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THE state government has confirmed that five temporary pedestrian crossings over the now-vacant Newcastle rail line will be opened much sooner than expected, and long before the March 28 state election.
Though ongoing court action has prevented the physical removal of the rail lines, work on the temporary crossings has continued over the old lines with bitumen paths soon to connect Hunter Street with the harbourfront.
In recent days, new turf has been laid around some of the crossings, suggesting the temporary work has been finished and the crossings may open within days.
State Transport Minister Gladys Berejiklian said no opening date had been set, but it would be earlier than first thought.
“Work is progressing well to open up the CBD to the foreshore,’’ Ms Berejiklian said.
‘‘Teams on the ground have been working hard and I am confident we will be able to give the community access [to the crossings] sooner.’’
She said detailed designs for the Wickham transport interchange were now well under way, while early works such as site establishment and investigations would begin soon.‘‘These were always intended to be the next steps for the revitalisation project,’’ she said.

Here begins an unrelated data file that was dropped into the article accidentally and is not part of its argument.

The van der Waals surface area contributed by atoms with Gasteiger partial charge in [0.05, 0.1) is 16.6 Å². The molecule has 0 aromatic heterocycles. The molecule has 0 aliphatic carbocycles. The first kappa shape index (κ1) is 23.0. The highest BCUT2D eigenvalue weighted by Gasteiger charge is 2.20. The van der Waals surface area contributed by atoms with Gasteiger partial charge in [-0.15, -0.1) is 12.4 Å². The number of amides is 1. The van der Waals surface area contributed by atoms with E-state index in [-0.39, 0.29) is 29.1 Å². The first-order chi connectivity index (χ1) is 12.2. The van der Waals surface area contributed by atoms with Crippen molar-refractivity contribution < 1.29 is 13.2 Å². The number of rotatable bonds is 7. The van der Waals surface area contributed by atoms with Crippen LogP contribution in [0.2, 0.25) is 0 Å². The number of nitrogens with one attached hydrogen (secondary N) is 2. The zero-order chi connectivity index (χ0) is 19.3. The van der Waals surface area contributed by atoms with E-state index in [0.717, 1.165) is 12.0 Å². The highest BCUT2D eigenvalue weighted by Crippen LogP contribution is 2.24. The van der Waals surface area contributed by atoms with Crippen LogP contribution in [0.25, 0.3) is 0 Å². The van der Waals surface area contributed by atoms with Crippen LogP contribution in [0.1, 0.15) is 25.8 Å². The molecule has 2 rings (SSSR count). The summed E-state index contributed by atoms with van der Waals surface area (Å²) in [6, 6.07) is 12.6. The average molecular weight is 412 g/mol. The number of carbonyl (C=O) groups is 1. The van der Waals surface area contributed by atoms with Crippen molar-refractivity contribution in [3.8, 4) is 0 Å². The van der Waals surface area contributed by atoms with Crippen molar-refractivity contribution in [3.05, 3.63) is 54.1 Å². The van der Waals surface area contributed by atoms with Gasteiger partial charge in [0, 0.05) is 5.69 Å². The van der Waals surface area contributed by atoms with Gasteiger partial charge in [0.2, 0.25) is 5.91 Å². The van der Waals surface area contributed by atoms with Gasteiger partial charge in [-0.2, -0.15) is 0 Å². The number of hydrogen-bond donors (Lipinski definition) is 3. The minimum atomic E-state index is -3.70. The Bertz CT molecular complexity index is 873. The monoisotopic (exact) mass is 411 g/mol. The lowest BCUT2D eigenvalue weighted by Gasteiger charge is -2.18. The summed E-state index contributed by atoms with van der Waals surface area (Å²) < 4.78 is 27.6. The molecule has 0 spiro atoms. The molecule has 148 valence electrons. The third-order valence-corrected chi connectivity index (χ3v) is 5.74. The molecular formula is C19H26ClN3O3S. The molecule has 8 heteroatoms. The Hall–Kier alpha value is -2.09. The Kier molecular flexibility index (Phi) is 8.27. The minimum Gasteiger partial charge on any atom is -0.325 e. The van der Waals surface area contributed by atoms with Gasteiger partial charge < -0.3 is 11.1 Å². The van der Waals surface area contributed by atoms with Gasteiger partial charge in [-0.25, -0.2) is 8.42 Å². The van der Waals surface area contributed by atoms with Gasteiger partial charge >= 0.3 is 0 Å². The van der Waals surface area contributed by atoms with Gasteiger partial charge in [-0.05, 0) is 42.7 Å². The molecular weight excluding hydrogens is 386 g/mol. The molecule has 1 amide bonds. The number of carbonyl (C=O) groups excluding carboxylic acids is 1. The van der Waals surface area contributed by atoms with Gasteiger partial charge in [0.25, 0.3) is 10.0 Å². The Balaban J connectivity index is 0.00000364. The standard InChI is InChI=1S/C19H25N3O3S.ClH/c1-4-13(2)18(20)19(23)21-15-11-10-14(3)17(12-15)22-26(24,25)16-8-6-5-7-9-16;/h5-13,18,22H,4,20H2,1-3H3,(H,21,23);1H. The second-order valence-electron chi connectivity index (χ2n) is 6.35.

The announcement has coincided with Planning Minister Pru Goward stepping up the government’s post-Christmas sales pitch, hitting back at critics and saying Newcastle had been ‘‘fatigued by endless procrastination’’.
In a strongly worded opinion piece in the Newcastle Herald, the minister says the government remains committed to the city’s urban renewal, which has been ‘‘stymied either by indecision or vested interests intent on maintaining the status quo’’.
‘‘The message I get from Novocastrians I speak to is: ‘Just get on with it’,’’ she said.
‘‘Well now we are.
‘‘We can argue until the cows come home about the minutiae, and also about the merits. But let’s face it, that debate has raged for over a decade and resulted in very little.’’
She said recent times had been ‘‘difficult’’ but the urban renewal plan would go ahead.
‘‘It’s the right thing to do for all those people who have been crying out for progress, crying out for investment, crying out for a future for their children in such a proud city,’’ she said.
This article first appeared on www.theherald.com.au
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